He could be one of the biggest bigots in the Big Apple.
His white nationalist podcast attracts 100,000 regular listeners who tune in to his anti-Semitic and racist rants.
And he was a headliner at the deadly Unite the Right rally in Charlottesville, Va., last month, standing side by side with former Ku Klux Klan leader David Duke.
Yet Michael Enoch Peinovich’s liberal family can’t figure out how he transformed into a hatemonger and rising star of the alt-right.
“He has outright turned his back on and rejected the values of our family and his wife’s family,” his mother, Billie Gleissner, told the Daily News.
“We are all ill at the thought of what Mike has been doing and our hearts are broken.”
Peinovich, a 40-year-old software engineer who lives on the Upper East Side, started gaining far right fans about three years ago when he launched his blog the Right Stuff and The Daily Shoah, a podcast he co-hosts.
He now speaks publicly at alt-right rallies around the United States, where he warns about the threats to whites in America. He also spouts conspiracies that Jews control the Federal Reserve, the media and U.S. foreign policy.
Peinovich’s family has no clue where he developed his ideology, considering he grew up in a multi-racial, progressive family.
“If we could tell you, we would tell you,” Gleissner said during a brief phone conversation.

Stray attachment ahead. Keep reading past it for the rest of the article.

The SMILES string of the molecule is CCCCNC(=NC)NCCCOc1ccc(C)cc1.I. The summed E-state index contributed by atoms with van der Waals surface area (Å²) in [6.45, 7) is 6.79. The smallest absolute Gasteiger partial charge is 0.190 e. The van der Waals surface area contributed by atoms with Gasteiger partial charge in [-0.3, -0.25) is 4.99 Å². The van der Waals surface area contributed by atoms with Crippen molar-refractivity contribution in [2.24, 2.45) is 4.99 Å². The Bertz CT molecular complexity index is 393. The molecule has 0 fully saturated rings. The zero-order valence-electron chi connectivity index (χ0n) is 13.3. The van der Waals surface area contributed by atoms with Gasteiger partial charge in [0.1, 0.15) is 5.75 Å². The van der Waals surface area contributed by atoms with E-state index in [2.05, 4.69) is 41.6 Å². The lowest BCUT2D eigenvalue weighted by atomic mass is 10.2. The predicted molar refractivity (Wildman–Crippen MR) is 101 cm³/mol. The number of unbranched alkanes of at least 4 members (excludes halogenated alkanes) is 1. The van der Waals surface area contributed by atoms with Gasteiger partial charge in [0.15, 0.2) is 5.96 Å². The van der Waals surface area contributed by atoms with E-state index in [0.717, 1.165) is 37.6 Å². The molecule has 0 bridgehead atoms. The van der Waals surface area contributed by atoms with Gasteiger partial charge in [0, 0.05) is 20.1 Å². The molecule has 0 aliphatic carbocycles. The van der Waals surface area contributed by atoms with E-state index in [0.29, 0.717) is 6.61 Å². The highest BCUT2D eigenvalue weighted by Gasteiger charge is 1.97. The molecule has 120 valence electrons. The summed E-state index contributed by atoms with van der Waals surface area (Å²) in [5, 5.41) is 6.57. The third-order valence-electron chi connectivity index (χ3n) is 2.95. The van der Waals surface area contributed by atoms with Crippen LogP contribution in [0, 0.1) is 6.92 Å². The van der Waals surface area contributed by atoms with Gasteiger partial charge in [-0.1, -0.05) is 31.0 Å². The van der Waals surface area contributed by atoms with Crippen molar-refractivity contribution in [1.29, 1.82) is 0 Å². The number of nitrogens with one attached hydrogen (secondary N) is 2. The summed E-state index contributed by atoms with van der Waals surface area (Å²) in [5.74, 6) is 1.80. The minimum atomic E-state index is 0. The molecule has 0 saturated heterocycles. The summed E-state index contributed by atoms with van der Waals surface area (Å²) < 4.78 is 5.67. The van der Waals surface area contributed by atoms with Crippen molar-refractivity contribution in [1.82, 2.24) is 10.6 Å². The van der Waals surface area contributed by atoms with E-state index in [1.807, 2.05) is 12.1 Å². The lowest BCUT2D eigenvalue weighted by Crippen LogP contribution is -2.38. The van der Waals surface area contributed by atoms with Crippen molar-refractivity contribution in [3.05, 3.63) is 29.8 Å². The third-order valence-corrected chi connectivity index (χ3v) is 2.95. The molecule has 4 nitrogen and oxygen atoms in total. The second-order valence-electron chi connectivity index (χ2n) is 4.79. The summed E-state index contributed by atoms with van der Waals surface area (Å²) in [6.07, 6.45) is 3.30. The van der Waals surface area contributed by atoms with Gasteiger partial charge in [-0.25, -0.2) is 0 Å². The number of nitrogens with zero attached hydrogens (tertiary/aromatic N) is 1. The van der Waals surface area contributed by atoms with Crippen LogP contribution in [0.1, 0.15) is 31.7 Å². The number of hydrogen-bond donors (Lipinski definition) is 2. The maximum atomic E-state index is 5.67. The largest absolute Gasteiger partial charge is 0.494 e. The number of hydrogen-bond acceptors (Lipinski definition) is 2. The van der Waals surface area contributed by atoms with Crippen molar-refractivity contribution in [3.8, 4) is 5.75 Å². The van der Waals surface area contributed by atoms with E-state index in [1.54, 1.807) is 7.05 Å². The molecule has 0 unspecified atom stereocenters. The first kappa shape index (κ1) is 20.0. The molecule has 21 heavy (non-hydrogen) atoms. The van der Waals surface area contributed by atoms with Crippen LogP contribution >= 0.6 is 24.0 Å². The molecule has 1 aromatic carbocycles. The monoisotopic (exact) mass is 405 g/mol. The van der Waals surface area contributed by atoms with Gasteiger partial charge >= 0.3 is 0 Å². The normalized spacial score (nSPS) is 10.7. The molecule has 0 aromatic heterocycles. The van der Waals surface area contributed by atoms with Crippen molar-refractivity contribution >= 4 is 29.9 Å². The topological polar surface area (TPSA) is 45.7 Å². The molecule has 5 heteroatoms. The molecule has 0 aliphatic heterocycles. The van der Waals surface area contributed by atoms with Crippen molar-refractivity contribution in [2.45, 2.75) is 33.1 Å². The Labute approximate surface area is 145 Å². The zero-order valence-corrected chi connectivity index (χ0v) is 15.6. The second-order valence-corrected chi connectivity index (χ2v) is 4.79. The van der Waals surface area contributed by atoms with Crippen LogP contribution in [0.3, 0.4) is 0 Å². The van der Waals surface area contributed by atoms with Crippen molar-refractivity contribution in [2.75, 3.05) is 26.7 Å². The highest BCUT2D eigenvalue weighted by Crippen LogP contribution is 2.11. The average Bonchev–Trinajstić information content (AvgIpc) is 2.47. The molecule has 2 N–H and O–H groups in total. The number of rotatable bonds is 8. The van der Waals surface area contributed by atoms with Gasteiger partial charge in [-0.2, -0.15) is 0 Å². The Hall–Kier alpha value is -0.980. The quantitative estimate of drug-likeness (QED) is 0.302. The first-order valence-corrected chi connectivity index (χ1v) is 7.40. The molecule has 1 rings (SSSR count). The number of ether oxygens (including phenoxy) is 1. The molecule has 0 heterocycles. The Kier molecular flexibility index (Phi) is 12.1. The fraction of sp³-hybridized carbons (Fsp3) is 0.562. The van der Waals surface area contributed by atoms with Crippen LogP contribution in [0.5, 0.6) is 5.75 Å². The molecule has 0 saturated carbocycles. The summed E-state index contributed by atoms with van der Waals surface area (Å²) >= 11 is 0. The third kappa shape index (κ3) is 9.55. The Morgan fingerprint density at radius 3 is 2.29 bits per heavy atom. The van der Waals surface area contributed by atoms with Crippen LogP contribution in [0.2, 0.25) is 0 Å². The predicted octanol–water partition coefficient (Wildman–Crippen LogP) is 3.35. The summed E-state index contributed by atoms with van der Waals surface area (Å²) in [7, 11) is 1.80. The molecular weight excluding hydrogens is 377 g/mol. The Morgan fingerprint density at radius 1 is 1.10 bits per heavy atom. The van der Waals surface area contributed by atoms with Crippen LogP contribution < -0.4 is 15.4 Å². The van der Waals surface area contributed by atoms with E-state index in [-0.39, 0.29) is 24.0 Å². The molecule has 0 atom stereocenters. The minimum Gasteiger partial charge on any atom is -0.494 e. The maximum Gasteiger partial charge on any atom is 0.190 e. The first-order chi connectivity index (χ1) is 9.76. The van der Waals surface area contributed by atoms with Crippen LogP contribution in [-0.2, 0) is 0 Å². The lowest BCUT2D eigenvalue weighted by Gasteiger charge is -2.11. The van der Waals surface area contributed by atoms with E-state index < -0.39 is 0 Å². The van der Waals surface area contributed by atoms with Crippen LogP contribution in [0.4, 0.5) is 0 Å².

She later emailed a lengthy statement to The News about Peinovich’s upbringing and how it’s the exact opposite of who he has become.
Peinovich was raised in the left-leaning suburb of Maplewood, N.J., listening to Phish and rap music.
His wife is Jewish. His adopted brother is black — and was the best man at his wedding.
Meanwhile, Peinovich’s ancestors fought against the Nazis and racism. His namesake grandfather served as a U.S. Army pilot in World War II, according to Gleissner.
His great-grandfather, Peter B. Garberg, was a state’s attorney in North Dakota and was active in driving the KKK out of the state in the 1930s, Gleissner added.
But his family background didn’t stop Peinovich from pushing hate at public events this past year.
“Let’s be honest, what’s really facing our country today is systematic elimination of white people. It’s displacement and genocide of the white race,” he said at a freedom of speech rally at the Lincoln Memorial in Washington, D.C., in June.
He gets even darker online.
His blog, the Right Stuff, popularized an anti-Semitic meme known as “echoes,” in which written Jewish names are enclosed in three closed parentheses. White supremacists in the last two years have used the parentheses to identify Jewish Twitter users so the crazies know whom to attack on social media.
And in a Daily Shoah podcast after the Aug. 12 Charlottesville rally, Peinovich bragged about trolling a female counter-protester who held a picture of a Muslim woman with an American flag hijab as she walked in front of Unite the Right marchers.
“If we were all Muslims, do you think that you would be not raped at this point,” he recalled telling the woman, suggesting that Muslim men are sexual predators.